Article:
During the presentation I talked briefly about how using free online tools allows us control over time and space that we didn't have before. Learning can be shifted to any convenient time or space. With the the chat feature of Google Docs' new presentation tool, chatcasts can continue to be made, spontaneously. I hope if anyone does that they add the chats they create to the archive we've begun on the wiki.

This all turns around what I think are the emerging pedagogies related to teaching and learning with read/write web tools:

  • » Make thinking transparent.
  • » Publish artifacts of learning, particularly thoughts in the rough; we learn most from our mistakes.
  • » Create content and share it with the goal of educating others.
  • » Use tools that allow for shifting time and space for learning; facilitate "just in time" learning.
  • » ...

What underlying pedagogical principles to teaching with the read/write web would you add to this list?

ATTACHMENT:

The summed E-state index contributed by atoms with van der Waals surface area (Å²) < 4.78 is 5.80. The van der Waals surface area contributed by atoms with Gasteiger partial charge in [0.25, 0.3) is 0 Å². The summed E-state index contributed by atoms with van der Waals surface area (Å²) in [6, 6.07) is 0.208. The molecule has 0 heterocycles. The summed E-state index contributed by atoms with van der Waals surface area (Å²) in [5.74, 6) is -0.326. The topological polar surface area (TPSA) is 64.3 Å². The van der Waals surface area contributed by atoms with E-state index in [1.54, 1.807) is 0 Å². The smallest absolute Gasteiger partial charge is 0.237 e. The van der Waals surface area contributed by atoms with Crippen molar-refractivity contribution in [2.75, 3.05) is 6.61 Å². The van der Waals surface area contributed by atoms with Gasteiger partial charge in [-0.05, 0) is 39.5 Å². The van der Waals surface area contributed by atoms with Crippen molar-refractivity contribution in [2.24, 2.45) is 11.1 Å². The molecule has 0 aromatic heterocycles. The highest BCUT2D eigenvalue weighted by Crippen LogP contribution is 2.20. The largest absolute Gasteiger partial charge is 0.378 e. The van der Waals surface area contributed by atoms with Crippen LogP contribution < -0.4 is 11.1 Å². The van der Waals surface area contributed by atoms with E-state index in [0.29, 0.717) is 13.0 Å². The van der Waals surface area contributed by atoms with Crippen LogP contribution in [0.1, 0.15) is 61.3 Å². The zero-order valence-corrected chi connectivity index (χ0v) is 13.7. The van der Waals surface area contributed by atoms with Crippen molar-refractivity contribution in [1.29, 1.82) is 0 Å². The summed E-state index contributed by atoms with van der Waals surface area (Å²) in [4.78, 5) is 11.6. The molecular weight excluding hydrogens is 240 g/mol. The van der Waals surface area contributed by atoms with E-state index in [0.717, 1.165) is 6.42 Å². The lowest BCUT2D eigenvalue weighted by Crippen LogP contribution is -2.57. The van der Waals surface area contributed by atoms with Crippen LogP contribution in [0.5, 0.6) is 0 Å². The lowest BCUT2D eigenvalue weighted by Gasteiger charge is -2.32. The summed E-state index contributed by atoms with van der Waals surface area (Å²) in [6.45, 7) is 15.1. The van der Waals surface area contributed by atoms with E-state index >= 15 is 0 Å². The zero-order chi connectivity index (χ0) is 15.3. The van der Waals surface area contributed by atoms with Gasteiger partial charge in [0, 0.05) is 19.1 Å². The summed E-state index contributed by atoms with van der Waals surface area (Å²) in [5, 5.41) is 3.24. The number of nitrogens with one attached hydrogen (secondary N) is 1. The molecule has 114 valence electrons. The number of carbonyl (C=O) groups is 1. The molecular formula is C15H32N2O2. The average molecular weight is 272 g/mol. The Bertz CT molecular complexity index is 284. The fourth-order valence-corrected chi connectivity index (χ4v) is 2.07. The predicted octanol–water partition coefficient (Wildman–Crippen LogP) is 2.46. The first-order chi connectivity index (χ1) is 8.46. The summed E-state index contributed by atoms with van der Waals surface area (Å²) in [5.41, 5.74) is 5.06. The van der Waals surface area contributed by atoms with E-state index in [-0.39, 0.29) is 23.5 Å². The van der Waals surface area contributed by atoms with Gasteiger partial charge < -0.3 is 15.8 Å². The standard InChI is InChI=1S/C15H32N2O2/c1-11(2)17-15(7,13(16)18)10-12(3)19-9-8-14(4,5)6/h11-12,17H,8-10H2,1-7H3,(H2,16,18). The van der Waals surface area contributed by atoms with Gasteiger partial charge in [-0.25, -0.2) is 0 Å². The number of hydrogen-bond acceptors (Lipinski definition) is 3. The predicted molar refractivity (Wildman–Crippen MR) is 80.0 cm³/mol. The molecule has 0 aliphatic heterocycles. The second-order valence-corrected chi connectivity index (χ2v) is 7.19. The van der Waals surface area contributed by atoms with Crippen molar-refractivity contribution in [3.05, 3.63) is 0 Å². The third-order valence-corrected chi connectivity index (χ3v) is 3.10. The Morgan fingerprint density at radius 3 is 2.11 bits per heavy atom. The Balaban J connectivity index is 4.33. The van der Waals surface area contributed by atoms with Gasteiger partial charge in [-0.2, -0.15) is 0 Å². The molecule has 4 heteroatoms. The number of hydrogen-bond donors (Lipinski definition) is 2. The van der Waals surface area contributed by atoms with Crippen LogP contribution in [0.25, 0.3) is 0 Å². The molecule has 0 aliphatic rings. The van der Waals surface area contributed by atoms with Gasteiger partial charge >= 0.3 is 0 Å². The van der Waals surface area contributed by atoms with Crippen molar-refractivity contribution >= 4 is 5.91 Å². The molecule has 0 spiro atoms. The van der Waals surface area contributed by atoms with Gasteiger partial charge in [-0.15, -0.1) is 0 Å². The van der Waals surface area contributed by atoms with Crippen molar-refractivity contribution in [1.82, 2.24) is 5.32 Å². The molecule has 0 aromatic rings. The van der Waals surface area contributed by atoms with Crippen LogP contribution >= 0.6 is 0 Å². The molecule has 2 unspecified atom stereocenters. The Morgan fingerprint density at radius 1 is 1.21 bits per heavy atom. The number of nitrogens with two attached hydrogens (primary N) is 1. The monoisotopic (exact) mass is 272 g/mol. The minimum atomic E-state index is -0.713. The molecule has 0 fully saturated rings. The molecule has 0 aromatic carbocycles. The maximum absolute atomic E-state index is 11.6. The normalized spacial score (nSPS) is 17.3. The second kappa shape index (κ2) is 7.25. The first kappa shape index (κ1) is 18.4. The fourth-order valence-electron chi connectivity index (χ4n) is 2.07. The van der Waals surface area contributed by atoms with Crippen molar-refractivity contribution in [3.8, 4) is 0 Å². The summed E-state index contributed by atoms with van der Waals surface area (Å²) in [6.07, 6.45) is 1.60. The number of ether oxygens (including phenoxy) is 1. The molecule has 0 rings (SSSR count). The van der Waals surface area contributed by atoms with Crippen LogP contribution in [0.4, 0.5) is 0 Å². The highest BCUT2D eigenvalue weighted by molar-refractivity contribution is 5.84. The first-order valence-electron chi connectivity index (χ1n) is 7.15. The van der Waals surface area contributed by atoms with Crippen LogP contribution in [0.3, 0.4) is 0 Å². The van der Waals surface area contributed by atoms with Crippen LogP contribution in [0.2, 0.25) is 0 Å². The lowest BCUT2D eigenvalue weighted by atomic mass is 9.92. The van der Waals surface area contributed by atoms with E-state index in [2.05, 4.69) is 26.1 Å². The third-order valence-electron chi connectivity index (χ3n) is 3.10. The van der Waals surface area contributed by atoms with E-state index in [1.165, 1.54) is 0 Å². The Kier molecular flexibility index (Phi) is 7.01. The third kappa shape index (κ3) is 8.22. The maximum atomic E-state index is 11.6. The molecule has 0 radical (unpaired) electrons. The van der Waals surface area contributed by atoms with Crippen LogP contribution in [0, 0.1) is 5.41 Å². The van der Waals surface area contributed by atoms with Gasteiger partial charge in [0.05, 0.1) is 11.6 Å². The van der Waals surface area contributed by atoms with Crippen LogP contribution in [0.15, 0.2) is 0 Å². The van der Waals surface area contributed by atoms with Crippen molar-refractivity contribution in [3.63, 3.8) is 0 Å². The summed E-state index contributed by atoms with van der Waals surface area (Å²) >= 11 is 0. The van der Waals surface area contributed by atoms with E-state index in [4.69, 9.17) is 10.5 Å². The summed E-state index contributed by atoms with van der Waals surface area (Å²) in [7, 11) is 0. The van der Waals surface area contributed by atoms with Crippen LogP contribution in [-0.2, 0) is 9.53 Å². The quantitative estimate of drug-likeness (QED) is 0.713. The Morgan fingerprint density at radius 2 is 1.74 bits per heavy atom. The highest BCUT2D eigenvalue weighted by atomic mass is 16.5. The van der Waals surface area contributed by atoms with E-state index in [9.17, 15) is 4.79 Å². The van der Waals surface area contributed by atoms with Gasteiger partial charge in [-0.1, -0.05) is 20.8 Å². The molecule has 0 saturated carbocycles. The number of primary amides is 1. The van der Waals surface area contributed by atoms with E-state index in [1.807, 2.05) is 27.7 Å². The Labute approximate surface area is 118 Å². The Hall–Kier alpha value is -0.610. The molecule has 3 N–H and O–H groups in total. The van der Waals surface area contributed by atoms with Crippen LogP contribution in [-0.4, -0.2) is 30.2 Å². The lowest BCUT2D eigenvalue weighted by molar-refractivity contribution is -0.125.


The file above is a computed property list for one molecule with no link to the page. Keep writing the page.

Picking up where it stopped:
I just checked out the google docs chat feature in Presently. The chat text cannot be selected, copied or saved. That's not good. Another inconvenience that needs to be improved. ;-)

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  1. We did get a perfect recording of the presentation on Webex! I'm going to figure out how to publish it and then I'll send you a link. Also, it looks like we can convert it to WMV and/or Flash, so we may be able to make it embeddable or a videocast...

  2. Anonymous20/9/07 11:03

    That's fantastic Steve! Looking forward to seeing it published. ;-)

  3. Darren,

    Disappointed we missed the webinar, as the last few Discovery Educator Network stuff I've done (Steve Dembo, Doug Johnson to name a couple) have been first rate. I'm sure this was as well. Life has a way of causing busy time, even in the third week of September. I'm commenting generally to thank you for the presentationm (that I haven't yet seen), but more specificall to just say how cool I think it is that even though we (some interested teachers and I) missed it, we can catch it again in not-real time, which I think is probably one of the big up-sides of what you were talking about in the presentation....Thanks again for all of the PD you offer so selflessly to so many teachers. It's appreciated. Have a great day!